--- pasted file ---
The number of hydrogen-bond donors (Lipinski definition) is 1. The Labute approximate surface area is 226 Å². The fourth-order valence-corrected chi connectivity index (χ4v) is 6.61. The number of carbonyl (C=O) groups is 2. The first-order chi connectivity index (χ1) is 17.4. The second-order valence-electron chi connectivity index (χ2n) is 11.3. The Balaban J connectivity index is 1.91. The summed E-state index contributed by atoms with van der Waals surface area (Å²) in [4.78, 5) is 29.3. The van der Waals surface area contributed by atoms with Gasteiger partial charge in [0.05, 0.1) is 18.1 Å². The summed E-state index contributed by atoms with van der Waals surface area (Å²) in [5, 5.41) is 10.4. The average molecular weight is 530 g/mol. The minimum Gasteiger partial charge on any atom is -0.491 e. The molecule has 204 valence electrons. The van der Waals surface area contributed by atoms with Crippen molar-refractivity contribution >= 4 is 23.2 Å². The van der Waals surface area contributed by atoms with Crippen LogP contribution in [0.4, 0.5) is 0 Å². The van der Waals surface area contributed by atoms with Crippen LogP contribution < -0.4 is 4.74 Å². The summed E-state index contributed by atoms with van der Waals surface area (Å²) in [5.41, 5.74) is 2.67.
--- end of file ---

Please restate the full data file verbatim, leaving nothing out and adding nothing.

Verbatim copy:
The number of hydrogen-bond donors (Lipinski definition) is 1. The Labute approximate surface area is 226 Å². The fourth-order valence-corrected chi connectivity index (χ4v) is 6.61. The number of carbonyl (C=O) groups is 2. The first-order chi connectivity index (χ1) is 17.4. The second-order valence-electron chi connectivity index (χ2n) is 11.3. The Balaban J connectivity index is 1.91. The summed E-state index contributed by atoms with van der Waals surface area (Å²) in [4.78, 5) is 29.3. The van der Waals surface area contributed by atoms with Gasteiger partial charge in [0.05, 0.1) is 18.1 Å². The summed E-state index contributed by atoms with van der Waals surface area (Å²) in [5, 5.41) is 10.4. The average molecular weight is 530 g/mol. The minimum Gasteiger partial charge on any atom is -0.491 e. The molecule has 204 valence electrons. The van der Waals surface area contributed by atoms with Crippen molar-refractivity contribution >= 4 is 23.2 Å². The van der Waals surface area contributed by atoms with Crippen LogP contribution in [0.4, 0.5) is 0 Å². The van der Waals surface area contributed by atoms with Crippen LogP contribution < -0.4 is 4.74 Å². The summed E-state index contributed by atoms with van der Waals surface area (Å²) in [5.41, 5.74) is 2.67.